NEW YORK (Reuters) - Oil prices steady on Wednesday as concerns lingered over soft U.S. fuel demand while global producers feared a second prolonged wave of the coronavirus pandemic was a major risk for the market recovery.
U.S. crude oil stockpiles USOILC=ECI fell 1.6 million barrels last week, while fuel demand was down 14% from the year-ago period over the last four weeks, Energy Information Administration data showed.
“The drop in gasoline demand week-over-week was a concern. That’s still showing weakness,” said Phil Flynn, a senior analyst at Price Futures Group in Chicago. “The only thing that is holding us back is demand,” he said.
Brent crude futures LCOc1 settled at $45.37 a barrel, down 9 cents.
U.S. West Texas Intermediate (WTI) crude CLc1 ended 4 cents higher at $42.93 a barrel, getting a late boost after Federal Reserve board minutes were released. The U.S. central bank is considering policy tweaks that could sustain aggressive stimulus measures.
Global oil demand should recover to pre-pandemic levels as soon as the fourth quarter, the Saudi Energy minister said, while urging compliance with a global deal to cut output.
The Organization of the Petroleum Exporting Countries and its allies such as Russia, a grouping dubbed OPEC+, began a meeting on Wednesday to review the compliance levels with the deal, aimed at supporting prices. .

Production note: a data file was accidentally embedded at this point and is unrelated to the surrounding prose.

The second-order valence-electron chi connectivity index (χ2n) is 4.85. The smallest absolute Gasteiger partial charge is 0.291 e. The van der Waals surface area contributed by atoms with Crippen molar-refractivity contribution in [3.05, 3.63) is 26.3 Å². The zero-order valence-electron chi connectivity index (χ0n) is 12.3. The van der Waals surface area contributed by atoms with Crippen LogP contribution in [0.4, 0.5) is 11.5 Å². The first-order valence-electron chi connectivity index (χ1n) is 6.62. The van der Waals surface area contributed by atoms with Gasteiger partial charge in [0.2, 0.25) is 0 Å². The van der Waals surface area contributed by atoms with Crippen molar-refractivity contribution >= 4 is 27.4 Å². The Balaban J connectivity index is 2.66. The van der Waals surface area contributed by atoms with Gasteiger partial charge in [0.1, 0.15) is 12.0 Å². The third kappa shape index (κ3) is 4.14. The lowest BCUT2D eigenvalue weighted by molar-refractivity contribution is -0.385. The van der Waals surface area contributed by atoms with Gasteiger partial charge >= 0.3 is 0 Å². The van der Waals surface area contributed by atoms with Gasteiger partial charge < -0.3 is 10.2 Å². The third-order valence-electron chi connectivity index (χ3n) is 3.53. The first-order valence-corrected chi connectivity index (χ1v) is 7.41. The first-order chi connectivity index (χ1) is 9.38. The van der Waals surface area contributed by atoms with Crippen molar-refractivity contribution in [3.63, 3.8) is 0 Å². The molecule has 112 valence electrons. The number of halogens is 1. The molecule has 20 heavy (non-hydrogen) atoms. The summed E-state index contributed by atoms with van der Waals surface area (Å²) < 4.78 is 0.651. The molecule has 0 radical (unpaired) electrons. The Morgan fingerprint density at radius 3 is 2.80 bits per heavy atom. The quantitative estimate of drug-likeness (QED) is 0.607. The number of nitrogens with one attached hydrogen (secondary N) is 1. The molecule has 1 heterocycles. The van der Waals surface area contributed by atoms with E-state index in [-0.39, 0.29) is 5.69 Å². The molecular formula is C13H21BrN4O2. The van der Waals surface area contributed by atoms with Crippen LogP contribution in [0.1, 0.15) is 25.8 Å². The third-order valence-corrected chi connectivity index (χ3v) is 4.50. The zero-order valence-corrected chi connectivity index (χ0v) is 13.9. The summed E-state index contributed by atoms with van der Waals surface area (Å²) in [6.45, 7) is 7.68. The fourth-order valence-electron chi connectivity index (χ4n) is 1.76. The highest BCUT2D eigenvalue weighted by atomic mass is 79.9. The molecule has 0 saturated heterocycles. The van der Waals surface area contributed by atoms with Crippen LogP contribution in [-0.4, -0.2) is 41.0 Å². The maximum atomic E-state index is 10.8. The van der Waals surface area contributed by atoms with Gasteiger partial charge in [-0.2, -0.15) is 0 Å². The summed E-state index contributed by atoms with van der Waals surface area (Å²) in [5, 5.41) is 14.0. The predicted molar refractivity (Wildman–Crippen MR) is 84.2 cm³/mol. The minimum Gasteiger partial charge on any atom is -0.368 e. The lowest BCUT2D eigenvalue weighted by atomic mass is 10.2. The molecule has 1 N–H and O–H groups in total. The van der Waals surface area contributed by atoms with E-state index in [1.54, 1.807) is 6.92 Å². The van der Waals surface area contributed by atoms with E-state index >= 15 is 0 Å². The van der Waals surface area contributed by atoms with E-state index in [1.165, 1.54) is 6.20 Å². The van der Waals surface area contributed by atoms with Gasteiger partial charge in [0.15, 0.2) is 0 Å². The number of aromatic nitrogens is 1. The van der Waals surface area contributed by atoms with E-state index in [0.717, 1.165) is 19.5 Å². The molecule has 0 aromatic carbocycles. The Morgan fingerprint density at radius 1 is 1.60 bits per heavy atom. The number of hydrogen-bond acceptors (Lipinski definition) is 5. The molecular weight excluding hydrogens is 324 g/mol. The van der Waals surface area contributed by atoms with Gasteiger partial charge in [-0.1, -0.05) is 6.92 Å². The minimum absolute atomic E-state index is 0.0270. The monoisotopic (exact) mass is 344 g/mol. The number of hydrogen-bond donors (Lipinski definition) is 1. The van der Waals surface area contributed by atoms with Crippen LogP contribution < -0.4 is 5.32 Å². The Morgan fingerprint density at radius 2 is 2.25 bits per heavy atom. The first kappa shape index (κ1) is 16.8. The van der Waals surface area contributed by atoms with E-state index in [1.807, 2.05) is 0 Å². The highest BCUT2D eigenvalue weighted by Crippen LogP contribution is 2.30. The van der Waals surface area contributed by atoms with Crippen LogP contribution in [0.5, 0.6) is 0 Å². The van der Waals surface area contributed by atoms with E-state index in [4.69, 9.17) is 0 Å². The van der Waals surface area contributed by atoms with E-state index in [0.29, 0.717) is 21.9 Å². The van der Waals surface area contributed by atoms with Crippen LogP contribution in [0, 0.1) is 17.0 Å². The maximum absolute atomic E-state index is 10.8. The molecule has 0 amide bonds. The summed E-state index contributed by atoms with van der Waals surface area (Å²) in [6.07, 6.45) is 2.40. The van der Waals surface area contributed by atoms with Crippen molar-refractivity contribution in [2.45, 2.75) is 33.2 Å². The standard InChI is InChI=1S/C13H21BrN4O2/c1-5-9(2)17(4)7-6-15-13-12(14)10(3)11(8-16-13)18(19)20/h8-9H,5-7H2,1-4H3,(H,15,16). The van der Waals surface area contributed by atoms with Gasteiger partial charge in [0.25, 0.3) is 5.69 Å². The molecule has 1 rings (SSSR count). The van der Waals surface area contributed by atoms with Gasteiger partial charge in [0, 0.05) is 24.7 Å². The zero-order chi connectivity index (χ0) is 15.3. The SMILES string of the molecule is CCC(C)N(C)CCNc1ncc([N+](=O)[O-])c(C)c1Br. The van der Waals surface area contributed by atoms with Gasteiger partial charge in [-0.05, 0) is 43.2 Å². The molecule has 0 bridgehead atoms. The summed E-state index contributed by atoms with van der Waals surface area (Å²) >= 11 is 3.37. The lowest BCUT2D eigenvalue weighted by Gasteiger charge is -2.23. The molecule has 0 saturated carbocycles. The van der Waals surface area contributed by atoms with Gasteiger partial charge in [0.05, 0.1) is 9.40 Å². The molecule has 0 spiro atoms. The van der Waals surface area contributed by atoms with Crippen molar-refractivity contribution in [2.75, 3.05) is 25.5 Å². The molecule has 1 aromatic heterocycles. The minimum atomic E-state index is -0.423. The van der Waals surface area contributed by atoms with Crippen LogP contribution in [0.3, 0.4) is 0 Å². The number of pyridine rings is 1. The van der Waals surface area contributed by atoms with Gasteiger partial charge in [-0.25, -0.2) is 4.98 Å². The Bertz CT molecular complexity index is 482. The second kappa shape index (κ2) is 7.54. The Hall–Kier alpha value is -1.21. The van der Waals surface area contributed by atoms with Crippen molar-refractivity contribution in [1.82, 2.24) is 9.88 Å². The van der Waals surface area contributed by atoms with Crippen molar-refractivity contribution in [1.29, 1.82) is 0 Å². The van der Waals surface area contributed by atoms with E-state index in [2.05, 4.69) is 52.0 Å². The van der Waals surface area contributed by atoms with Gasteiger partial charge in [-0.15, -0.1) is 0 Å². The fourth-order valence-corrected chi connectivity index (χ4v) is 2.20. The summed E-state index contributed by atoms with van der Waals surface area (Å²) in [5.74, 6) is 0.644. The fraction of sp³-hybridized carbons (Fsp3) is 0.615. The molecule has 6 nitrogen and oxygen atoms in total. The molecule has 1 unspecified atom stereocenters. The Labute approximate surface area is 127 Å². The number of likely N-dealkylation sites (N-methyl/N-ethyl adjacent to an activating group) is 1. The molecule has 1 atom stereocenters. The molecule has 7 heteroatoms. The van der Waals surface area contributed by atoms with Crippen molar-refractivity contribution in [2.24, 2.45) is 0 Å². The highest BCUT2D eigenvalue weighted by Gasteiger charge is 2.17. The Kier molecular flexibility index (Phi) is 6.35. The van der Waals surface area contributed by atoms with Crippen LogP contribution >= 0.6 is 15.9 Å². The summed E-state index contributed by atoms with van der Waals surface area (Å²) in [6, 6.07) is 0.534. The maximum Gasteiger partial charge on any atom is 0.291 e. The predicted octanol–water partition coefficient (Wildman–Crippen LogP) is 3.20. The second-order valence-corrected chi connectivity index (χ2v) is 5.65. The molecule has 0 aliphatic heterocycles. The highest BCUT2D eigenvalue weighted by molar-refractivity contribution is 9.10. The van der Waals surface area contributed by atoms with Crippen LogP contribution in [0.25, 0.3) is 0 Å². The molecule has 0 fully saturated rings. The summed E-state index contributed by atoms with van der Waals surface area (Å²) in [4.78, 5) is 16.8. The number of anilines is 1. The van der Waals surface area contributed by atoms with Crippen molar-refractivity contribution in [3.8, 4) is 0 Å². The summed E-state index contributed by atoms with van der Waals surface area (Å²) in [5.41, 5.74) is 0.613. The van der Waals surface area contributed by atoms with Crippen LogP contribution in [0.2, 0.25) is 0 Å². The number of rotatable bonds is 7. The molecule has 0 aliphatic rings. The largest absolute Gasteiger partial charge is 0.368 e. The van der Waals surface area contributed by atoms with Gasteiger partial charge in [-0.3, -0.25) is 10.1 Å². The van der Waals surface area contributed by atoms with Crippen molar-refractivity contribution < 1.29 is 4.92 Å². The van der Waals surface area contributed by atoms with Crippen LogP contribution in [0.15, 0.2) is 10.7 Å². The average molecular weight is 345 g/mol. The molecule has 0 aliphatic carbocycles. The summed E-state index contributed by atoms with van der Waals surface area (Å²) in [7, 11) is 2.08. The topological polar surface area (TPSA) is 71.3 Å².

“Based on the average projections of various institutions, ... it is estimated that the world will reach about 97% of pre-pandemic oil demand during the fourth quarter - which is a big recovery from the huge falls in April and May,” said Prince Abdulaziz bin Salman.
A draft OPEC+ statement, seen by Reuters, said a second prolonged wave of the pandemic was a major risk for the oil market recovery.
OPEC+ sources have said the group was unlikely to change on Wednesday its output policy, which currently calls for reducing output by 7.7 million barrels per day (bpd) versus a record high 9.7 million bpd up until this month.
Reporting by Yuka Obayashi in Tokyo i and Dmitry Zhdannikov in London; Editing by Marguerita Choy and Mark Potter
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